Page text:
Hand Made Wheel of the Year
Green Man Sculpture by Kathleen Minton
This sculpture is painted in a folk style,
Depicting the seasons of the Celtic Calendar.
Marble mixture for durability
and suited to outdoor use.
Complete with wall hanging hook.
Size: 30cms diameter.
Weight: approx 3.2 kgs.
Cost £35.00 plus p/p.
This is a signed and ©copyrighted sculpture.
ACID Design No.D14768-7565-19887.
The Wheel of The Year:
Samhain – 31st October (pronounced Sow-in):
The Wheel of the Year is seen to begin at Samhain, which is also known as Hallowe’en or All Hallows Eve.
This is the Celtic New Year, when the veil between the worlds of life and death stands open. Samhain is a festival of the dead,
when Pagans remember those who have gone before and acknowledge the mystery of death. As Pagans we celebrate death as a part of life.
Yule – 21st December (archaic form Geola, pronounced Yula):
Yule is the time of the winter solstice, when the sun child is reborn, an image of the return of all new life born through the love of the Gods.
The Norse had a God Ullr, and within the Northern Tradition Yule is regarded as the New Year.
Imbolc – 2nd February:
Imbolc, also called Oimelc and Candlemas, celebrates the awakening of the land and the growing power of the Sun. Often,
the Goddess is venerated in her aspect as the Virgin of Light and her altar is decked with snowdrops, the heralds of spring.
Spring Equinox – 21st March:
Now night and day stand equal. The Sun grows in power and the land begins to bloom. By Spring Equinox,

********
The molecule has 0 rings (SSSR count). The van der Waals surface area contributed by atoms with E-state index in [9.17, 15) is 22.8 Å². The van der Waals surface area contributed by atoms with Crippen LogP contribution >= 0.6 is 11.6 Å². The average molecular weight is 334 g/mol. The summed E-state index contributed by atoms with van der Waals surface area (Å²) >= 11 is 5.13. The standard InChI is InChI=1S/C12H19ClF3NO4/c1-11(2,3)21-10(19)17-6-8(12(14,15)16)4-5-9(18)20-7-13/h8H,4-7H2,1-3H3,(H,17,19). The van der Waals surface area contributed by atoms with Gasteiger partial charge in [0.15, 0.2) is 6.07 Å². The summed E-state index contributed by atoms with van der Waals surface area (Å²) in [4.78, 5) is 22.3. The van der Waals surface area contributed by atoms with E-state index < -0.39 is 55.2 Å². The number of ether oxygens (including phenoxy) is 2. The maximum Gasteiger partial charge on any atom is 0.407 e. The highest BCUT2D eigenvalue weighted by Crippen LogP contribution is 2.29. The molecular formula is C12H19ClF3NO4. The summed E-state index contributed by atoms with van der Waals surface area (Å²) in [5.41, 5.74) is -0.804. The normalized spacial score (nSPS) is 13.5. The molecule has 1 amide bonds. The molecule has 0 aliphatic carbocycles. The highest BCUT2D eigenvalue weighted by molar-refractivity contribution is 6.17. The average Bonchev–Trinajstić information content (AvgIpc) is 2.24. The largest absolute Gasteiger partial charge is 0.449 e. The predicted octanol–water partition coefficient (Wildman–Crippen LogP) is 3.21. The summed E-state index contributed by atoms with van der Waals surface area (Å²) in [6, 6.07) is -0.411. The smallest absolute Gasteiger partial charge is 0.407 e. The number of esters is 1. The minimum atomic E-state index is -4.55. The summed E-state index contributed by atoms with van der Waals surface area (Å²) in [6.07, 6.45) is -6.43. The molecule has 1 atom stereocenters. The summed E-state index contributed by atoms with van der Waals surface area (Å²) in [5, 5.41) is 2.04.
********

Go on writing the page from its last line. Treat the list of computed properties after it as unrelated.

the powers of the gathering year are equal to the darkness of winter and death. For many Pagans, the youthful God
with his hunting call leads the way in dance and celebration. Others dedicate this time to Eostre the Anglo- Saxon Goddess of fertility.
Beltane – 30th April:
The powers of light and new life now dance and move through all creation.
The Wheel continues to turn. Spring gives way to Summer’s first full bloom and Pagans celebrate Beltane
with maypole dances, symbolizing the mystery of the Sacred Marriage of Goddess and God.
Midsummer – 21st June:
At summer solstice is the festival of Midsummer, sometimes called Litha. The God in his light aspect is at the height
of his power and is crowned Lord of Light. It is a time of plenty and celebration.
Lughnasadh – 1st August (pronounced Loo-nassa):
Lughnasadh, otherwise called Lammas, is the time of the corn harvest, when Pagans reap those things they have sown;
when they celebrate the fruits of the mystery of Nature. At Lughnasadh,
Pagans give thanks for the bounty of the Goddess as Queen of the Land.
Autumn Equinox – 21 September:
Day and night stand hand in hand as equals. As the shadows lengthen, Pagans see the darker faces of the God and Goddess.
For many Pagans, this rite honours old age and the approach of Winter.
Samhain – 31st October:
The Wheel turns and returns to Samhain, the festival of the dead, when we face the Gods in their most awesome forms.
This is not a time of fear, but a time to understand more deeply that life and death are part of a sacred whole.
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